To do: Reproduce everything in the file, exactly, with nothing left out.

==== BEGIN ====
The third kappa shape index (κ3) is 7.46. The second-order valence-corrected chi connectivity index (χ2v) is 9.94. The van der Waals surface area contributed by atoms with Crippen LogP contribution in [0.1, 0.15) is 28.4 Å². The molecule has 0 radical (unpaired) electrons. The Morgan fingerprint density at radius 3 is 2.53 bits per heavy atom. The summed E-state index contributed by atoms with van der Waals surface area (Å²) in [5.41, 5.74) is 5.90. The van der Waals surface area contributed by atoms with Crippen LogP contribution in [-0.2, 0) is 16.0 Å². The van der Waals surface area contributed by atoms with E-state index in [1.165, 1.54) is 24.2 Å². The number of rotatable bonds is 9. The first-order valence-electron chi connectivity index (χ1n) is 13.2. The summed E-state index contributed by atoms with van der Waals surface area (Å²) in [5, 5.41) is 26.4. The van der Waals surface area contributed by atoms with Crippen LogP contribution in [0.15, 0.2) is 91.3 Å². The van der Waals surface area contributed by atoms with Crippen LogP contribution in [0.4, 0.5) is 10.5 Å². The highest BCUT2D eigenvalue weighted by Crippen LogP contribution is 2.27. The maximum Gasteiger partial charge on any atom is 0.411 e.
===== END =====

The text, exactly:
The third kappa shape index (κ3) is 7.46. The second-order valence-corrected chi connectivity index (χ2v) is 9.94. The van der Waals surface area contributed by atoms with Crippen LogP contribution in [0.1, 0.15) is 28.4 Å². The molecule has 0 radical (unpaired) electrons. The Morgan fingerprint density at radius 3 is 2.53 bits per heavy atom. The summed E-state index contributed by atoms with van der Waals surface area (Å²) in [5.41, 5.74) is 5.90. The van der Waals surface area contributed by atoms with Crippen LogP contribution in [-0.2, 0) is 16.0 Å². The van der Waals surface area contributed by atoms with E-state index in [1.165, 1.54) is 24.2 Å². The number of rotatable bonds is 9. The first-order valence-electron chi connectivity index (χ1n) is 13.2. The summed E-state index contributed by atoms with van der Waals surface area (Å²) in [5, 5.41) is 26.4. The van der Waals surface area contributed by atoms with Crippen LogP contribution in [0.15, 0.2) is 91.3 Å². The van der Waals surface area contributed by atoms with Crippen LogP contribution in [0.4, 0.5) is 10.5 Å². The highest BCUT2D eigenvalue weighted by Crippen LogP contribution is 2.27. The maximum Gasteiger partial charge on any atom is 0.411 e.